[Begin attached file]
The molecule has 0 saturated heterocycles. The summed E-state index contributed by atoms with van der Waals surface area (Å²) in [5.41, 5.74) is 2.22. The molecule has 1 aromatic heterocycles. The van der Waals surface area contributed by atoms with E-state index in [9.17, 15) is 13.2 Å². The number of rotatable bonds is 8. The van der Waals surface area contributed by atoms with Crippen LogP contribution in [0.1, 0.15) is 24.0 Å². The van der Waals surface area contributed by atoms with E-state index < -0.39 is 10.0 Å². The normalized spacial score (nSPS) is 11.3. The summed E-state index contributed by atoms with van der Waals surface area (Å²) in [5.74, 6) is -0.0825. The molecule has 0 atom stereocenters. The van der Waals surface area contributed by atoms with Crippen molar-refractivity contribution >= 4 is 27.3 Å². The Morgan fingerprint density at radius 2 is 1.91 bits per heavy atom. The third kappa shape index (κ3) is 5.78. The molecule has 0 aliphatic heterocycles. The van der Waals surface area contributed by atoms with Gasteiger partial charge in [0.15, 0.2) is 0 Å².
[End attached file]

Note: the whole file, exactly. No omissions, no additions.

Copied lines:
The molecule has 0 saturated heterocycles. The summed E-state index contributed by atoms with van der Waals surface area (Å²) in [5.41, 5.74) is 2.22. The molecule has 1 aromatic heterocycles. The van der Waals surface area contributed by atoms with E-state index in [9.17, 15) is 13.2 Å². The number of rotatable bonds is 8. The van der Waals surface area contributed by atoms with Crippen LogP contribution in [0.1, 0.15) is 24.0 Å². The van der Waals surface area contributed by atoms with E-state index < -0.39 is 10.0 Å². The normalized spacial score (nSPS) is 11.3. The summed E-state index contributed by atoms with van der Waals surface area (Å²) in [5.74, 6) is -0.0825. The molecule has 0 atom stereocenters. The van der Waals surface area contributed by atoms with Crippen molar-refractivity contribution >= 4 is 27.3 Å². The Morgan fingerprint density at radius 2 is 1.91 bits per heavy atom. The third kappa shape index (κ3) is 5.78. The molecule has 0 aliphatic heterocycles. The van der Waals surface area contributed by atoms with Gasteiger partial charge in [0.15, 0.2) is 0 Å².